There are a few different ways that you can run this tool.
You can download the binary zip file, extract it, or use pip to directly install Kube Hunter on a machine with network access to the Kubernetes cluster. After the installation, you can start scanning your cluster for vulnerabilities.
The second method of using Kube Hunter is as a docker container. You can directly install Kube Hunter on a machine in the cluster and then probe the local networks to scan the clusters.
And the third way is to run Kube Hunter as a pod inside your Kubernetes cluster. This helps you find vulnerabilities in any application pods.
Kube Bench is one of the open-source quality security tools that check if your deployments meet the CIS’s security benchmark (Center for Internet Security).
It supports the benchmark tests for multiple versions of Kubernetes. Apart from that, it also points out the errors and helps in fixing them. It provides the solution to fix the errors. This tool also checks to ensure that user authorization and authentication are proper, the data is securely encrypted. It ensures that deployment allowed up allows the CIS principal.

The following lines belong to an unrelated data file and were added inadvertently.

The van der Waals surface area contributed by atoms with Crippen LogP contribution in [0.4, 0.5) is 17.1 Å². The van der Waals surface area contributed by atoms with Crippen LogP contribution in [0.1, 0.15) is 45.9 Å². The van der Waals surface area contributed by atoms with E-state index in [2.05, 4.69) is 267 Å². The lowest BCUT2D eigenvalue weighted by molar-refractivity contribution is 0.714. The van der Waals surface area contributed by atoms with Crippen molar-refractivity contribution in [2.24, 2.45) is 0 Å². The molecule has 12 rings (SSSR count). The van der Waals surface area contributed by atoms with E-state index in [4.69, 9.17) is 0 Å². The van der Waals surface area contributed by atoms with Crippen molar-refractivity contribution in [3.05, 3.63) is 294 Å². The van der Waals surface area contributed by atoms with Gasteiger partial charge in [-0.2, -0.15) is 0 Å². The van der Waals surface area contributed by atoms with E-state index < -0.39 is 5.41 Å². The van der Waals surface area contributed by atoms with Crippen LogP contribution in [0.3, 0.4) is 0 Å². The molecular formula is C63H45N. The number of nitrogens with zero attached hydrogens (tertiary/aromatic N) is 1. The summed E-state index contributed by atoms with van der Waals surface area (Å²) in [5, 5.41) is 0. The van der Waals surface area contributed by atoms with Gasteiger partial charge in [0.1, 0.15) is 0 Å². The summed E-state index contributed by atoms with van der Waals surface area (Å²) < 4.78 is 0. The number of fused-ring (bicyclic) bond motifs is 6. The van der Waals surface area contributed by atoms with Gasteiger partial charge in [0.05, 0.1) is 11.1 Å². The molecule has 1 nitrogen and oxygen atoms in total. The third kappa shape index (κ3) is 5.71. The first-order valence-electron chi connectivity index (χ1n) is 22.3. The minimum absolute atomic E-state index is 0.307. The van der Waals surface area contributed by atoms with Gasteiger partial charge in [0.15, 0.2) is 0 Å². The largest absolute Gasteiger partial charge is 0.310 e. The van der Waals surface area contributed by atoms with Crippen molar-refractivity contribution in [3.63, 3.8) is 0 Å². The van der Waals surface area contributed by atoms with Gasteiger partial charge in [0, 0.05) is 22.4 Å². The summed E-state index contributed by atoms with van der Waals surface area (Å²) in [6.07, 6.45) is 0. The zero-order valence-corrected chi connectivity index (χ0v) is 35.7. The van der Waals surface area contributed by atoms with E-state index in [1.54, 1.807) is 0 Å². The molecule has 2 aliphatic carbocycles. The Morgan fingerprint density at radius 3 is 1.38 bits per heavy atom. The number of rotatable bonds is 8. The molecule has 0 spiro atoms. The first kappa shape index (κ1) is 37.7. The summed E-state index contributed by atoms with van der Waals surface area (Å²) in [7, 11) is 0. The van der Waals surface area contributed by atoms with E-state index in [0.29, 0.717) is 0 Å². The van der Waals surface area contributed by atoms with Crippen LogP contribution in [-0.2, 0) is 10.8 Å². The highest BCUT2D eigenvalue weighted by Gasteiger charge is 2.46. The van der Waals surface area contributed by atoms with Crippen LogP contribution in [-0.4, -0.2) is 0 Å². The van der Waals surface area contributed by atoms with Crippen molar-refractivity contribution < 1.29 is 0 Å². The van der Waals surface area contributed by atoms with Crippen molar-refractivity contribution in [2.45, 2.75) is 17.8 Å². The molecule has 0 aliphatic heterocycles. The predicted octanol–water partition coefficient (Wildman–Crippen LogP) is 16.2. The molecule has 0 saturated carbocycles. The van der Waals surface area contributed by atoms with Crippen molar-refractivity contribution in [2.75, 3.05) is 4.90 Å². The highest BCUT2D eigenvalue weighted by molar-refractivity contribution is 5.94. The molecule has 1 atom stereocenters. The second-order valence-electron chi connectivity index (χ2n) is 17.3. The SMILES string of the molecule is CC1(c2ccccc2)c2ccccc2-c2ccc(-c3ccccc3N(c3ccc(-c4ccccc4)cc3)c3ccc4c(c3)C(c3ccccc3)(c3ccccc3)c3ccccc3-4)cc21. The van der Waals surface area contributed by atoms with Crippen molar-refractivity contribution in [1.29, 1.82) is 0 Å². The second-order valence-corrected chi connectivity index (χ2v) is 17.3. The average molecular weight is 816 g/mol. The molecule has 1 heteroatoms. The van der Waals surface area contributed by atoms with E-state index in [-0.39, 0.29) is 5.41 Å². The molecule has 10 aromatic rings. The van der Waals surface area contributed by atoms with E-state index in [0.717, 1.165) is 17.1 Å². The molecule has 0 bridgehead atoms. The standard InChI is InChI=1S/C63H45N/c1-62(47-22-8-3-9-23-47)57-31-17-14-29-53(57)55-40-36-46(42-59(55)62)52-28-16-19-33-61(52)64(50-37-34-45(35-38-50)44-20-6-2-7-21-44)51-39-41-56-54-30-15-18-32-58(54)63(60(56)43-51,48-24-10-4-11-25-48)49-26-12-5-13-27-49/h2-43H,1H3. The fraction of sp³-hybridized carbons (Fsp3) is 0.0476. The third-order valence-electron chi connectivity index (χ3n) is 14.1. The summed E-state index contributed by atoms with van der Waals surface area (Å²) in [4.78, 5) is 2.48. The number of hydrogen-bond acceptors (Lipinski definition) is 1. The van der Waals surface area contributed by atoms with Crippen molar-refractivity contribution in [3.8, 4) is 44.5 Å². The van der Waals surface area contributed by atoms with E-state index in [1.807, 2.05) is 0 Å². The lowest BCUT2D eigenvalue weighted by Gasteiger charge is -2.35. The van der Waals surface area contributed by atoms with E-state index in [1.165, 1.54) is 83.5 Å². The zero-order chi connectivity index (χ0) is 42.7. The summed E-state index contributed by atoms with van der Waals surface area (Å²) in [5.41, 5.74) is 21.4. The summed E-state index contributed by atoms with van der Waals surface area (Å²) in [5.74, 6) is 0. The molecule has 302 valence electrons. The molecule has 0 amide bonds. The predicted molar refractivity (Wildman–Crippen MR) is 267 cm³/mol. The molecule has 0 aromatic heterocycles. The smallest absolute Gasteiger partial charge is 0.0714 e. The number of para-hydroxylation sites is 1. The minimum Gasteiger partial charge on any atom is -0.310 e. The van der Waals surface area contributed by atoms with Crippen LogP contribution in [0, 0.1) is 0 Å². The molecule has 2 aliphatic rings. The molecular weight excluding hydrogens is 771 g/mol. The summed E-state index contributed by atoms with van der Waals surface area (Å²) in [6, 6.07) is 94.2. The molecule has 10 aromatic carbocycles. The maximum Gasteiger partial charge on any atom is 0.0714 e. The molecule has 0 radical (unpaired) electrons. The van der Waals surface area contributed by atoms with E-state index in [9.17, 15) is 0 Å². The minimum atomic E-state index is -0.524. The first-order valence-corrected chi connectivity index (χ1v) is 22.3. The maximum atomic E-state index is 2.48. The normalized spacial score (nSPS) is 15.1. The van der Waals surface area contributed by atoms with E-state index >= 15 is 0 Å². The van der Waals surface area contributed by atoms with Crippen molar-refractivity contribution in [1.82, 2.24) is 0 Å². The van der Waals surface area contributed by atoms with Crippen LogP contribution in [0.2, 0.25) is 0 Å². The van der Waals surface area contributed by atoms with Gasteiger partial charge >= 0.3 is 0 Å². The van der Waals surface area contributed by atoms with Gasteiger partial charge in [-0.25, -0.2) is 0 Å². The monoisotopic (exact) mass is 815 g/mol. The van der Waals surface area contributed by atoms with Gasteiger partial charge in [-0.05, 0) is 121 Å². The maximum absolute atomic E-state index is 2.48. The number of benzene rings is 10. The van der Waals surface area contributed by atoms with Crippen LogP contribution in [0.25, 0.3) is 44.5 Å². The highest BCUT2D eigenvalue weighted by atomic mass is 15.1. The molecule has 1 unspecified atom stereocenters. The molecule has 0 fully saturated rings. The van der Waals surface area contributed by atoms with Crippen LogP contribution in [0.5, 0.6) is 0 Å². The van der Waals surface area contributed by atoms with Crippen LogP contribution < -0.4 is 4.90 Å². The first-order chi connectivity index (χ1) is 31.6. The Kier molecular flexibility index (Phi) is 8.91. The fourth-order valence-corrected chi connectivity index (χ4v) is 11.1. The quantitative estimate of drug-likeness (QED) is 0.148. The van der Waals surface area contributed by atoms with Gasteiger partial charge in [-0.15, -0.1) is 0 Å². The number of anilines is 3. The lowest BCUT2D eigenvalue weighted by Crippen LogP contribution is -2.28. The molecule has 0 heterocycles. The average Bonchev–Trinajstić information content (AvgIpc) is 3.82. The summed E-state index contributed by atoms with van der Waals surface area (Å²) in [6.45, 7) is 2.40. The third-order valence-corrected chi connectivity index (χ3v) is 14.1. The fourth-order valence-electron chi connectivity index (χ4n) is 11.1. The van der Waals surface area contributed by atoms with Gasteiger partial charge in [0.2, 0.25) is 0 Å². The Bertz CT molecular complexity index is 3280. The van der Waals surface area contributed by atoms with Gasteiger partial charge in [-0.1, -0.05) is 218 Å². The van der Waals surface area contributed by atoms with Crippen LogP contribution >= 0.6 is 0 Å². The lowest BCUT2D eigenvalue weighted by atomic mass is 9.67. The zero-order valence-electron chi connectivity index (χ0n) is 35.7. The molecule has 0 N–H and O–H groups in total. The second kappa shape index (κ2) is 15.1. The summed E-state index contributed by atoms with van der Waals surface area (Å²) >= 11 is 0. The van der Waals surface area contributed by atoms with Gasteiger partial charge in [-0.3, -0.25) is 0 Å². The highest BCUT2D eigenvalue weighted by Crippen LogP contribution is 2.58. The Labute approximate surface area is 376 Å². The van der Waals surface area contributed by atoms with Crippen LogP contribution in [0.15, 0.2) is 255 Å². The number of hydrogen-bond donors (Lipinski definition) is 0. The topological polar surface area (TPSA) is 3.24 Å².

Kube Bench features:
Written as Go application
Test for Kubernetes masters and nodes
Available as a container
Tests are defined in YAML, easier to extend and update
Supports JSON-format output
Checkov is a security tool used to prevent cloud misconfigurations during build time for Kubernetes, Terraform, Cloudformation, Serverless framework, and other infrastructure-as-code-languages. It is written in Python and aims to increase security adoption and best practices compliance.
Compliance best practices for AWS, Azure & Google Cloud
Supports multiple output format – CLI, JUnit XML, JSON
Integrate scans to your ci/cd pipelines
Runs scan for input folder that contains your Terraform & Cloudformation files
MKIT stands for Managed Kubernetes Inspection Tool. This tool helps you quickly identify key security risks for Kubernetes clusters and their resources. It has quick and easy ways to assess the misconfigurations in the cluster and the workloads.